Ever heard of the term “flex kitchen?” That was new to me when Bella Karakis, CEO, founder e.terra, first introduced the concept.
Flex kitchens are similar to shared kitchens or shared commissaries, but what’s different about these is the flexibility they offer – both in terms of agreements with entrepreneurs and in equipment so they can accommodate a more diverse group of uses.
“We are able to help a food company flex up or down as necessary on a short-term or month-to-month basis,” Karakis says. “If one month a caterer has three weddings in addition to a smaller, off-premises event, they can increase their hours. If the next month they only have one small event they can decrease their hours in the kitchen for as low as $20 per hour.
The flexible option also helps startup entrepreneurs or others use the kitchen as needed to test menus and develop concepts here and there before they need to ramp up production. “The ‘a la carte’ option was truly born out of the pandemic and a necessity for caterers and others struggling to have that steady business,” Karakis says.
Other users of e.terra include bakers, food developers, meal prep companies, delivery-only/ghost kitchen concept developers and anyone else in need of a commercial kitchen. There’s even a private school customer that has been using the kitchen five days a week to produce 350 meals for the student body while the school’s cafeteria undergoes a complete renovation. The kitchens are also used by a small ghost kitchen operation looking to expand the delivery zone and begin to scale up without the extra costs of investing in its own kitchen space.
Flex Kitchen Equipment
To support the diversity of the e.terra customer base, Karakis and co-founder/chief financial officer Joel Rogozinski focused on selecting the most “flexible” equipment possible.
“We offer customizable dry, cold and freezer storage, from as little as a shelf on a rack to a full rack to sheet racks to cages,” Karakis says. Everything is fully adjustable and mobile so users can use as much or little storage options as needed.
The wide-open, 5,500-square-foot layout of the flex kitchen also allows for the mobility of prep tables and cooking lines. Prep tables are positioned as close to each of the 11 hot lines and three cold stations as possible to meet health department requirements for the different operations. The space can handle up to 14 different operations with up to three people each working at the same time, Rogozinski says.
There are redundancies created so each hot line has stoves, ovens and fryers that can fit under the hood systems, and then there is a separate area with high volume equipment like a tilt skillet, steam kettles and grills that can be reserved for use. There are also a few combi ovens in this area to provide further flexibility. “That is one area where we’re different; there are other shared kitchens in New York City but none that I know of that have combi ovens.”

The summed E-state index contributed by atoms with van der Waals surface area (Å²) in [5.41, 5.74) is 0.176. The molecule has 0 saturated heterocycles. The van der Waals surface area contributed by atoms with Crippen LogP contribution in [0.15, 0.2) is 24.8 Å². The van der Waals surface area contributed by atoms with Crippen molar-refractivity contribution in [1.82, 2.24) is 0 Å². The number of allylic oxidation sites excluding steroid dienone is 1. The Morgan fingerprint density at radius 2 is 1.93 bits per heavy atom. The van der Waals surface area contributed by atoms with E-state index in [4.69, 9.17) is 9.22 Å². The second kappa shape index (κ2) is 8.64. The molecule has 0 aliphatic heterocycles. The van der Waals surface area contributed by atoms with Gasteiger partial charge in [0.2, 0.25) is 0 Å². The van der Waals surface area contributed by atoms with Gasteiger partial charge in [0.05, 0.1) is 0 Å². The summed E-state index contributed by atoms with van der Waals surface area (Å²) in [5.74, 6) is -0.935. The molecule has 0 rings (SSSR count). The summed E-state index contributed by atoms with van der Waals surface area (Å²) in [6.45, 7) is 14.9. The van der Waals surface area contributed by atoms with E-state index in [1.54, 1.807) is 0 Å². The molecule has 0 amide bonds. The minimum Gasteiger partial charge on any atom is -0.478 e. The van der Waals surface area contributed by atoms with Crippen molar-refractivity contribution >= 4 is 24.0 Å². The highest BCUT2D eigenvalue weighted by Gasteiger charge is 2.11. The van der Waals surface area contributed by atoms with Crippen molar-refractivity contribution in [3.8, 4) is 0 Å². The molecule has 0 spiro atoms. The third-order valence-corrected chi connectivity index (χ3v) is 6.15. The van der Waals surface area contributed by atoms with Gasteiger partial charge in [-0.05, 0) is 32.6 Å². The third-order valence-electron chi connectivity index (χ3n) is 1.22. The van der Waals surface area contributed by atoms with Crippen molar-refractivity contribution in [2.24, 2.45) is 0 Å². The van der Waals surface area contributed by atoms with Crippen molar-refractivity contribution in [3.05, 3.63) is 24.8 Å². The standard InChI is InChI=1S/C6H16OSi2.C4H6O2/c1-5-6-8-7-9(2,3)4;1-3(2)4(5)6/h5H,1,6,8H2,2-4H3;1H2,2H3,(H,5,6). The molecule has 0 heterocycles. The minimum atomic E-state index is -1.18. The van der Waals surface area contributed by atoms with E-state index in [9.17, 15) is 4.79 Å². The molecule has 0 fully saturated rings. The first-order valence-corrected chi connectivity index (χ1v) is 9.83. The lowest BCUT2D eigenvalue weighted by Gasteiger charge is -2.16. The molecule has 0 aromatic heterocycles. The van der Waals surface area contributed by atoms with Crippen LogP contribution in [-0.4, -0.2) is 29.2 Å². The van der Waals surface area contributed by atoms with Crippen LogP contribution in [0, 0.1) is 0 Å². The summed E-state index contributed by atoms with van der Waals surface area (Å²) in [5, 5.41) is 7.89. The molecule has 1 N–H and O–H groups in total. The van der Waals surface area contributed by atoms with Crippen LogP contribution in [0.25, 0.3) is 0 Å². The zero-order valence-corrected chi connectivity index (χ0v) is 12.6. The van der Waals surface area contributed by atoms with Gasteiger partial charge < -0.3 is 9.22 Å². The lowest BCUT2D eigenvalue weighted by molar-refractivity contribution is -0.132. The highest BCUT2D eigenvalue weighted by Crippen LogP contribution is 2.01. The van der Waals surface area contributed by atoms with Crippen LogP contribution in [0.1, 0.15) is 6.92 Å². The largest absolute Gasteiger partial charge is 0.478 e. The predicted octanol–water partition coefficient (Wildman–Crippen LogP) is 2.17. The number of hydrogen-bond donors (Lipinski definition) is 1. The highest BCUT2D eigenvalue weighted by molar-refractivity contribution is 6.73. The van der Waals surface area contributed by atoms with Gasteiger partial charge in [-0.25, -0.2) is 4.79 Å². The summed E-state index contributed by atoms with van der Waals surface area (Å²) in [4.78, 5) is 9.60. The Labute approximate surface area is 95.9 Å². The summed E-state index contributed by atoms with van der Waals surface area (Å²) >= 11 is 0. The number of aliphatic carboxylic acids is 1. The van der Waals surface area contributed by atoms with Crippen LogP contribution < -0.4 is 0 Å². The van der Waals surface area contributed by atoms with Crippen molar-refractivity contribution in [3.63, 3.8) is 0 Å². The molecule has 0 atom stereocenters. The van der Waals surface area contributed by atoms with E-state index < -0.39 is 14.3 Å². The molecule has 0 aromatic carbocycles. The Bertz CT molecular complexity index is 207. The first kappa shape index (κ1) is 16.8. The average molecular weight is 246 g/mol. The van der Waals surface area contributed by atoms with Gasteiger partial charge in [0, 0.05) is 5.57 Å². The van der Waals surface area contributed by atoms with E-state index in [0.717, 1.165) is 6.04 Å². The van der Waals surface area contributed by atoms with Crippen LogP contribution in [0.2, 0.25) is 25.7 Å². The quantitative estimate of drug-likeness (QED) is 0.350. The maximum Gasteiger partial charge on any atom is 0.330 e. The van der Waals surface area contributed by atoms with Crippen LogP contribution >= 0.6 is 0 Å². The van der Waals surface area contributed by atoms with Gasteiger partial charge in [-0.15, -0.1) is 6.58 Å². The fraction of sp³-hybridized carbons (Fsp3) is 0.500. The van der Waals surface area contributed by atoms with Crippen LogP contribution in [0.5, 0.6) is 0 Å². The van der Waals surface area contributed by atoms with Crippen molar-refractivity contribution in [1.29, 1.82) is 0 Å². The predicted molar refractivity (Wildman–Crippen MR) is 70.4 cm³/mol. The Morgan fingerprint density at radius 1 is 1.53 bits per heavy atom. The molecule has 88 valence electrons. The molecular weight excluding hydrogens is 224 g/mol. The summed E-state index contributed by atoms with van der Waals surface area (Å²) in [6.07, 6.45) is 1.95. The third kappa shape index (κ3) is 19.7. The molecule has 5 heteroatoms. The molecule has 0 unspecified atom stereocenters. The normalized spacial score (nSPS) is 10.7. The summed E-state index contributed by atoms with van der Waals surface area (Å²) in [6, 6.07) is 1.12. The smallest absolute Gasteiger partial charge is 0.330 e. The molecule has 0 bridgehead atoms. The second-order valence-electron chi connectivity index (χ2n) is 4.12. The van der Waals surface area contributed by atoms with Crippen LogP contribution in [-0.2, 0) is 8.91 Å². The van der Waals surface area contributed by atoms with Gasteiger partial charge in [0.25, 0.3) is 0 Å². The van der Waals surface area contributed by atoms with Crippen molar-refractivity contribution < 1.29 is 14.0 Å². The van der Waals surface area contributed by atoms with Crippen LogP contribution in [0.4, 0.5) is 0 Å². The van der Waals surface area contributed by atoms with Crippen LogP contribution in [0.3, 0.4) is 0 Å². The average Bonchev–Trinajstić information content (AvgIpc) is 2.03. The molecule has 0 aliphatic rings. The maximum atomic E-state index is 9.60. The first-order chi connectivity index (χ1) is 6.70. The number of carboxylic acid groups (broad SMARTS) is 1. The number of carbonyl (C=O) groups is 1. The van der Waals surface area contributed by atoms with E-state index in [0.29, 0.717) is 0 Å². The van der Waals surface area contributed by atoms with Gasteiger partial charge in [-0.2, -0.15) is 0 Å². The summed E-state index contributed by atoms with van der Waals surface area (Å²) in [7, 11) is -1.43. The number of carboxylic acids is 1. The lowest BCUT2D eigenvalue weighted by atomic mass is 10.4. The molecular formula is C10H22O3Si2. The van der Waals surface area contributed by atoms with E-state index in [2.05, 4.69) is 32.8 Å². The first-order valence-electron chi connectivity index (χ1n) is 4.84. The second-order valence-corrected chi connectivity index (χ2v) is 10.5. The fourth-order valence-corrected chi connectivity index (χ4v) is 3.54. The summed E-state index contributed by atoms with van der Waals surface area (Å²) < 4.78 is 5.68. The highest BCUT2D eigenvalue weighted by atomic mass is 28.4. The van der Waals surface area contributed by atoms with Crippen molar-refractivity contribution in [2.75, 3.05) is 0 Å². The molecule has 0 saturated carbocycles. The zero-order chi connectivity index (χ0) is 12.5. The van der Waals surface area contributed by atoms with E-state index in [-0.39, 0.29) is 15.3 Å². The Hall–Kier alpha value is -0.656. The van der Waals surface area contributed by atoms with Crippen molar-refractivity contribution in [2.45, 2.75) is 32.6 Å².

Says Rogozinski, “how you outfit a kitchen space like ours is who you’re going to attract. The more specialized equipment we offer allows us to attract entrepreneurs that might not have access to some of these pieces, or because they don’t have the startup funds to buy them.” School foodservice, catering and bakers in particular flock to the combi ovens in order to achieve consistency in product.
Most recently, the team installed a large blast chiller to help e.terra customers cool food down properly without resorting to improper cooling methods (like putting large batches of hot soup in a walk-in cooler or freezer). This equipment also allows users to ramp up production with less time, Rogozinski says.
To reserve equipment and space, e.terra uses a specialized scheduling and billing software platform that’s accessible online. The flex kitchen also uses technology to trace different users of the space to maintain health department records.
“Another thing we offer is delivery acceptance – someone is always working during the day and at night, so we’re able to accept deliveries for our customer at any time,” says Karakis, who adds that e.terra maintains partnerships with major distributors to offer its customers extra buying power. On different occasions, experts in various fields have been brought in to offer consulting for e.terra customers.
The e.terra team is currently working on building out a second location, this one in Harlem with designated parking. Rogozinski says the team hopes to expand their use of technology in the second space to further support ghost kitchen operations. “One technology that we’re looking to implement is adding QR codes in an office building, for example, which will bring up all the menus of the operations in the kitchen at that time, and customers would be able to order from them right then and there,” he says. “Having those technological solutions helps bridge some of those gaps of being a small entrepreneur. For us it’s about helping our members make money while saving money. Because when our members make money, we make money.”